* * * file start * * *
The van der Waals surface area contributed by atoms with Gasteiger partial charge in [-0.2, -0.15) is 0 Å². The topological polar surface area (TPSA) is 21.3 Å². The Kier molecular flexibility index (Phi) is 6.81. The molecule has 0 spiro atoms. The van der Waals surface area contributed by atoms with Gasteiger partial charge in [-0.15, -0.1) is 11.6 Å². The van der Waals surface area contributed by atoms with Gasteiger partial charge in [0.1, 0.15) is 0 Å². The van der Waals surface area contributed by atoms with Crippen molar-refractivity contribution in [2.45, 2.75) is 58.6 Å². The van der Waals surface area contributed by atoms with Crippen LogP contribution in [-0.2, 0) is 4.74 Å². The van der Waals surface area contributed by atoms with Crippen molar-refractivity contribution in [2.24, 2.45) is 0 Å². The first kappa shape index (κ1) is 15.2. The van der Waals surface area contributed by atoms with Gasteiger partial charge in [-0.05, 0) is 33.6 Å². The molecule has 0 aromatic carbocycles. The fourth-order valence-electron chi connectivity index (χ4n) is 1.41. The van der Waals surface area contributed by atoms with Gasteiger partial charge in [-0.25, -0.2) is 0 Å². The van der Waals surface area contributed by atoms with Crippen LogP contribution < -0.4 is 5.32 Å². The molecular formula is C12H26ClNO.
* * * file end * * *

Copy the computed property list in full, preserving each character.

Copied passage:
The van der Waals surface area contributed by atoms with Gasteiger partial charge in [-0.2, -0.15) is 0 Å². The topological polar surface area (TPSA) is 21.3 Å². The Kier molecular flexibility index (Phi) is 6.81. The molecule has 0 spiro atoms. The van der Waals surface area contributed by atoms with Gasteiger partial charge in [-0.15, -0.1) is 11.6 Å². The van der Waals surface area contributed by atoms with Gasteiger partial charge in [0.1, 0.15) is 0 Å². The van der Waals surface area contributed by atoms with Crippen molar-refractivity contribution in [2.45, 2.75) is 58.6 Å². The van der Waals surface area contributed by atoms with Crippen LogP contribution in [-0.2, 0) is 4.74 Å². The van der Waals surface area contributed by atoms with Crippen molar-refractivity contribution in [2.24, 2.45) is 0 Å². The first kappa shape index (κ1) is 15.2. The van der Waals surface area contributed by atoms with Gasteiger partial charge in [-0.05, 0) is 33.6 Å². The molecule has 0 aromatic carbocycles. The fourth-order valence-electron chi connectivity index (χ4n) is 1.41. The van der Waals surface area contributed by atoms with Gasteiger partial charge in [-0.25, -0.2) is 0 Å². The van der Waals surface area contributed by atoms with Crippen LogP contribution < -0.4 is 5.32 Å². The molecular formula is C12H26ClNO.